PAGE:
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JakilaTheHun (99.93)

High Unemployment Partly the Result of Minimum Wage Increase and Obamacare

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March 15, 2012 – Comments (35) | RELATED TICKERS: SPY

From Malthusian Nectar blog

The stubbornly high unemployment rate over the past few years has perplexed many.  Even while the stock market recovered, unemployment has stayed historically high.  We’ve seen the rate finally start to come down a little bit over the past few months, but it still remains at historically elevated levels.

While part of the reason for high unemployment is the (temporary) weakness in the construction sector, recent government attempts to “increase compensation” might be a bigger cause than most people believe.   For decades, many politicians in the US have fancied this idea that the Federal government can increase the standard of living by legislative fiat.  It sounds silly when one puts it in those terms, but there’s widespread belief that it occurs.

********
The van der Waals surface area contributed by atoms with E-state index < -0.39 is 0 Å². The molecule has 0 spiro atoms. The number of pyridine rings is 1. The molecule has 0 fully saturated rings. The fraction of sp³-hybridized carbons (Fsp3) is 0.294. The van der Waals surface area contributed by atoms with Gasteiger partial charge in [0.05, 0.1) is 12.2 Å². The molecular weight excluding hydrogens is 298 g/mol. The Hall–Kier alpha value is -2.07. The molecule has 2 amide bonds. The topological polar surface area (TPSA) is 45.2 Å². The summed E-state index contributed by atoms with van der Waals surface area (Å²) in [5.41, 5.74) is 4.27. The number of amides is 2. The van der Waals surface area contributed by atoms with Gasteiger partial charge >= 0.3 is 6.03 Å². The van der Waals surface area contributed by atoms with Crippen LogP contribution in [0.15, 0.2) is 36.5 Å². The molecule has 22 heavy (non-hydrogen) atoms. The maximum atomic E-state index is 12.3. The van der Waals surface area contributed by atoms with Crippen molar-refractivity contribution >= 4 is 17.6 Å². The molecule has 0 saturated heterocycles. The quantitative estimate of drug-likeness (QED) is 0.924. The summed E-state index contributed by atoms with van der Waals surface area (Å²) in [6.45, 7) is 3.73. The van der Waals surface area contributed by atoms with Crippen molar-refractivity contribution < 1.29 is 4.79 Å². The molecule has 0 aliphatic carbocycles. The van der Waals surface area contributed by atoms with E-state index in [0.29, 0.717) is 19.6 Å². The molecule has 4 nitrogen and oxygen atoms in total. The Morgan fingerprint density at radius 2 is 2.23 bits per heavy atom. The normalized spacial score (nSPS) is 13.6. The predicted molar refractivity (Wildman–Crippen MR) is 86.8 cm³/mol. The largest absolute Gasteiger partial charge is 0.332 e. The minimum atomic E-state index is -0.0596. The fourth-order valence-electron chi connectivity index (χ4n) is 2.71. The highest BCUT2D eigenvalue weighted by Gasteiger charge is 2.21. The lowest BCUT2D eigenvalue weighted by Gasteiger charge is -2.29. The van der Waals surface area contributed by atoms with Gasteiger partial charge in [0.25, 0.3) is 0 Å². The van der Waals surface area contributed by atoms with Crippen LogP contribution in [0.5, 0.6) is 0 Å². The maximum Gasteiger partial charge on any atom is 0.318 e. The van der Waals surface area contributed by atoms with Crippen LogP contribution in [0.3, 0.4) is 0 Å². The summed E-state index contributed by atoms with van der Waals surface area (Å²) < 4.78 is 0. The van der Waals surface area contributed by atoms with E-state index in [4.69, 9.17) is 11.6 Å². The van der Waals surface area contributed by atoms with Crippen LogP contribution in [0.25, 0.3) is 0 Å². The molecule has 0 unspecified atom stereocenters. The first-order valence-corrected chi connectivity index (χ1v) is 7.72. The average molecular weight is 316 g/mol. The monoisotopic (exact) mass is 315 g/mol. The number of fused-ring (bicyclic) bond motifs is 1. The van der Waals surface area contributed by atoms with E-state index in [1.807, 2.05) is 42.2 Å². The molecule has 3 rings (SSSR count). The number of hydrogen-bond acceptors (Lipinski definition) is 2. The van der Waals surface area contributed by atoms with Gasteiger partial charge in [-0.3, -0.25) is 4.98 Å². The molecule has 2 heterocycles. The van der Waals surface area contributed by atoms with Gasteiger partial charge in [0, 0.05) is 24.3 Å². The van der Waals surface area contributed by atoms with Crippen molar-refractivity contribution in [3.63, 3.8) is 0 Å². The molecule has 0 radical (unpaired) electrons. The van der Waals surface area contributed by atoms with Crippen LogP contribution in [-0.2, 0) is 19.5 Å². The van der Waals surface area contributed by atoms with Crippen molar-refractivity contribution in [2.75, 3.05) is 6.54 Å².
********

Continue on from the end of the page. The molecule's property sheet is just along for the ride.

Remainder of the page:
Minimum wage laws don’t actually increase “real wages.”  They merely prevent unskilled laborers from obtaining employment, thereby making them poorer.  Of course, in most cases, employers will enact the wage increase, but it normally comes with either (a) a price increase in the goods or services it sells, or (b) a reduction in the amount of labor employed.  There is the third possibility that an employer entirely shuts down because of the wage increases, which means that the employer needs a new job, and so do all the employees — a double-whammy if there ever were one!

Overall, the net effect of all this is that there’s no real economic gain.  Either the wage increase causes inflation, thereby harming working class individuals’ ability to purchase the things they need; or it causes job losses, thereby enriching some workers (those who get paid the artificially high wages) at the expense of others.